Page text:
LONDON (Reuters) - France, Germany and Britain are proposing extra EU sanctions against Iran over its nuclear program, the Financial Times reported Thursday but France said no such measures would be passed any time soon.

A confidential document seen by the FT and Italian newspaper Il Riformista lists 34 Iranian entities and 10 individuals believed to be linked to covert nuclear or biological weapons programs, the London-based daily said.

We worked on that a long time ago and for the moment there is no question of applying them, French Foreign Minister Bernard Kouchner told reporters. I can tell you that it is not on the agenda.

The U.N. Security Council has imposed three rounds of sanctions against Tehran for pressing ahead with its nuclear program despite Western fears that it could produce an atom bomb. European Union sanctions would be in addition to those.

Iran says it only wants to generate electricity.

Asked at a news conference with his Saudi counterpart to confirm the contents of the list in the FT, Kouchner said: I absolutely cannot confirm that for a simple reason, which is that it is not true. There is no decision on sanctions in sight under the auspices of the European Union.

However, officials from the so-called EU3 -- France, Britain and Germany -- said they had worked on new sanctions against Iran but the details were still being discussed.


The FT said the list would extend sanctions to people including the commander and deputy head of the paramilitary Basij force. Entities named included Sharif University of Technology, Iran Insurance Company, Iran Air Cargo, Iran Space Agency and Razi Institute for Serum and Vaccine Production.

Six banks and their headquarters were mentioned, including Bank Tejarat, one of Iran's largest commercial banks.

Similar measures have been reported before. French newspaper Le Monde said last month France and Britain were pushing for EU sanctions targeting Iran's oil and banking sectors.

This is a possible list for inclusion in future EU or U.N. sanctions, a British government source said of the FT report.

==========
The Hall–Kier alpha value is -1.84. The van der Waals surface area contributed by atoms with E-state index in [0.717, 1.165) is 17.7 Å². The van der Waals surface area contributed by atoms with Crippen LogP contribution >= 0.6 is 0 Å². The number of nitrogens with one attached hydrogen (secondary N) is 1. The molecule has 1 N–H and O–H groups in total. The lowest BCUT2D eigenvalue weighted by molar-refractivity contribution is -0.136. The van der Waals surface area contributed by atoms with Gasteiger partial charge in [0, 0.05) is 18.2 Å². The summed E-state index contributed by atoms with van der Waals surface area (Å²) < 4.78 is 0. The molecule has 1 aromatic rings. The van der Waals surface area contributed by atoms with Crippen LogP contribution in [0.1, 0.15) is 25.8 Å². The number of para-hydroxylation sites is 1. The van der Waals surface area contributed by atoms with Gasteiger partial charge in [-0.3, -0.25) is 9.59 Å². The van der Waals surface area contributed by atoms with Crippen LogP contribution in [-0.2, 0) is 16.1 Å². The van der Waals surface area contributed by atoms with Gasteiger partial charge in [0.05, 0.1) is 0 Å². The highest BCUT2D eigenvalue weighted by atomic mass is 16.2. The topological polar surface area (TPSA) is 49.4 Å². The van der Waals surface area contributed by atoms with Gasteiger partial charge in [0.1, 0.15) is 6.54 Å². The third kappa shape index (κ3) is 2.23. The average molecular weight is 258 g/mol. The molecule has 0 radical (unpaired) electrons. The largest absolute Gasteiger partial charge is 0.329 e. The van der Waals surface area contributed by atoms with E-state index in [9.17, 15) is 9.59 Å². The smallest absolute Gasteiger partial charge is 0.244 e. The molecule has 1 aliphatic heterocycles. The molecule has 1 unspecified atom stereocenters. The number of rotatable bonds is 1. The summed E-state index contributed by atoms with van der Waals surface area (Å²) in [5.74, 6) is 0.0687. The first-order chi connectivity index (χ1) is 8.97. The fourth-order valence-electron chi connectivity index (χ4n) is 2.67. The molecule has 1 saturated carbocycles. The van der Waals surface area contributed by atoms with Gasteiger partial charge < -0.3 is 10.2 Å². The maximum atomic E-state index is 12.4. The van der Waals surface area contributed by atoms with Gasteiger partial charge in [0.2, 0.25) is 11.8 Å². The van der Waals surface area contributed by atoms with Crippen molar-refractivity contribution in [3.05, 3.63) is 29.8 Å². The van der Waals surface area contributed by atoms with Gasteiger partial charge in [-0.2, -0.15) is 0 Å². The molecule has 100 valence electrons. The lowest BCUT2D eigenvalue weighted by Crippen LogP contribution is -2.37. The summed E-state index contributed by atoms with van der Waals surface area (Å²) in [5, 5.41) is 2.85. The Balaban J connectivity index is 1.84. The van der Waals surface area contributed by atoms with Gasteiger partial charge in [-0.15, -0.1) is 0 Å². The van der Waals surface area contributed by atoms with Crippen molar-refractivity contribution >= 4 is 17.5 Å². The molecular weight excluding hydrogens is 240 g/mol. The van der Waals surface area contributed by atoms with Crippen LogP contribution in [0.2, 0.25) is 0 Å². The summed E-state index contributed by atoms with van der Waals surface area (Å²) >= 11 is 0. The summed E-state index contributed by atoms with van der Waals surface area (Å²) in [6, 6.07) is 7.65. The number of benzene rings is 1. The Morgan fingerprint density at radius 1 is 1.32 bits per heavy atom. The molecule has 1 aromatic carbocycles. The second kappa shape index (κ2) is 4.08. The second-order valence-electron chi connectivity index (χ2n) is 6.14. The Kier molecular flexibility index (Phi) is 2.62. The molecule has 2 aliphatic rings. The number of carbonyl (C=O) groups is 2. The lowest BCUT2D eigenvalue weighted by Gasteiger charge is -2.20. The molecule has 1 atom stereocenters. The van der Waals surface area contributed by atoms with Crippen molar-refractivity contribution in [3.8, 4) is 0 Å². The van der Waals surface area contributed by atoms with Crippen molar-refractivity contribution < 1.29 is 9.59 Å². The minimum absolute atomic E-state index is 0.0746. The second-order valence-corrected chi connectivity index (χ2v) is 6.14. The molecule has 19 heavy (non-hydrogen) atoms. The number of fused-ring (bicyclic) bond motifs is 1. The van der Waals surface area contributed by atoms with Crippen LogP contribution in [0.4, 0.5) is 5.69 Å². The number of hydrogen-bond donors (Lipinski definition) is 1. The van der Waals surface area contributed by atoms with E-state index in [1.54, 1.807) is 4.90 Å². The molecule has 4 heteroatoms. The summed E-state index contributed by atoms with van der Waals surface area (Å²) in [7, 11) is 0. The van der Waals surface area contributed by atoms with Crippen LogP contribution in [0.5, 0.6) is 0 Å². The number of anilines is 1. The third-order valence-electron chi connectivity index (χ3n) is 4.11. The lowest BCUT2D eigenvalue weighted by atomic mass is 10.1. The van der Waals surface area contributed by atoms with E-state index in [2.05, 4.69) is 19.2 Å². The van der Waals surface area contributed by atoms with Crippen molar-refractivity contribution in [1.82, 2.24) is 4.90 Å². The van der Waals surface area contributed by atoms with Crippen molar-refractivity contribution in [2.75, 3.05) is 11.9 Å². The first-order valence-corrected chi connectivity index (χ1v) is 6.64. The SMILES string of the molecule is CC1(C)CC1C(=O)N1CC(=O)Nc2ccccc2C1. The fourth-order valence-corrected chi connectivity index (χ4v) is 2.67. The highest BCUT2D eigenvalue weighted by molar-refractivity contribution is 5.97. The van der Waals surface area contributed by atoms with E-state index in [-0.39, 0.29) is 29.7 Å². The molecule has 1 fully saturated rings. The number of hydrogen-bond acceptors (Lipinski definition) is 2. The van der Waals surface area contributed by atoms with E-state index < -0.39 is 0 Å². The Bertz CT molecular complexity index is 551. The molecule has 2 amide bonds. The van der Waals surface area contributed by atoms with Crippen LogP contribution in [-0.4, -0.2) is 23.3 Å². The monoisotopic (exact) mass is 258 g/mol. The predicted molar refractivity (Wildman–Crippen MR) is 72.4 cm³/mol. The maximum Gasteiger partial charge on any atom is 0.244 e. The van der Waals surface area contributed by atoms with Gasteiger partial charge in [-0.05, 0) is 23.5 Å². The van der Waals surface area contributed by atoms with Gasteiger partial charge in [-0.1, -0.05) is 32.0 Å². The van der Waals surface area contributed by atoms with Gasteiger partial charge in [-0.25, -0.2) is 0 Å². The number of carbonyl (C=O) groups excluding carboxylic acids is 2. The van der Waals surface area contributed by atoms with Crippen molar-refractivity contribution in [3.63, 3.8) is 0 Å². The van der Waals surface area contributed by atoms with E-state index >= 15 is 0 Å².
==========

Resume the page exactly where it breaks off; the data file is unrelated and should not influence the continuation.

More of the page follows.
The FT quoted some European diplomats as saying the list was meant to provide U.S. President Barack Obama's administration with a bigger stick in a carrot-and-stick approach aimed at getting Iran to stop nuclear activity.

It quoted others as saying the EU3 wanted to encourage a more hardline outcome of Washington's review of its Iran policy, expected to be completed next month.

Obama has said he is open to direct talks with Tehran, in a shift from his predecessor George W. Bush's approach. But his administration has also said more sanctions are possible if Iran keeps refusing to ignore calls to halt sensitive nuclear work.

This is no attempt to influence the United States' policy review. But it's aimed at strengthening Obama's ability to act, a European diplomat said.

Another EU diplomat said there was consideration late last year about extra sanctions but no consensus was reached. He said nothing would be done that would pre-empt Obama's review.

We have our own responsibility if things don't move forward to have our own list in case it were necessary, an EU3 official said.

In Tehran, Iranian officials declined comment on the FT report. The Islamic Republic has repeatedly rejected any carrot-and-stick policy as insulting, fit only for donkeys.

(Additional reporting by Francois Murphy in Paris, Kerstin Gehmlich in Berlin, Mark John in Brussels and the Tehran bureau; writing by Francois Murphy, Keith Weir and Mark Heinrich in Vienna)